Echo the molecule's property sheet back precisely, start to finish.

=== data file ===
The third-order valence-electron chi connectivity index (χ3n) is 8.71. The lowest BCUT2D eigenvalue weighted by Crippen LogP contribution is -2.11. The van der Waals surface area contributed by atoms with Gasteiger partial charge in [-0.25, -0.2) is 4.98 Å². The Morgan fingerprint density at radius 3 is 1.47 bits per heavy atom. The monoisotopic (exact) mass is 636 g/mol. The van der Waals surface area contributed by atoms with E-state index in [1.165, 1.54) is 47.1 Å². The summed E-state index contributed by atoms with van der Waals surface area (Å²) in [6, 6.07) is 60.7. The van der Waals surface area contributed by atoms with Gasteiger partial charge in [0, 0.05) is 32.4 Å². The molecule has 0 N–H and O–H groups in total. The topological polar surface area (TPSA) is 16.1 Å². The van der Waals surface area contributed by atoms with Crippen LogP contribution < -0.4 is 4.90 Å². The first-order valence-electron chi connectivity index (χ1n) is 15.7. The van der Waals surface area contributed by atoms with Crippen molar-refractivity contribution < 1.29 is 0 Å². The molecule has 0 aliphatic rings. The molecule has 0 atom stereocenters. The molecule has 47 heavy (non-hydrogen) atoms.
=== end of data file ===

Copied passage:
The third-order valence-electron chi connectivity index (χ3n) is 8.71. The lowest BCUT2D eigenvalue weighted by Crippen LogP contribution is -2.11. The van der Waals surface area contributed by atoms with Gasteiger partial charge in [-0.25, -0.2) is 4.98 Å². The Morgan fingerprint density at radius 3 is 1.47 bits per heavy atom. The monoisotopic (exact) mass is 636 g/mol. The van der Waals surface area contributed by atoms with E-state index in [1.165, 1.54) is 47.1 Å². The summed E-state index contributed by atoms with van der Waals surface area (Å²) in [6, 6.07) is 60.7. The van der Waals surface area contributed by atoms with Gasteiger partial charge in [0, 0.05) is 32.4 Å². The molecule has 0 N–H and O–H groups in total. The topological polar surface area (TPSA) is 16.1 Å². The van der Waals surface area contributed by atoms with Crippen LogP contribution < -0.4 is 4.90 Å². The first-order valence-electron chi connectivity index (χ1n) is 15.7. The van der Waals surface area contributed by atoms with Crippen molar-refractivity contribution < 1.29 is 0 Å². The molecule has 0 aliphatic rings. The molecule has 0 atom stereocenters. The molecule has 47 heavy (non-hydrogen) atoms.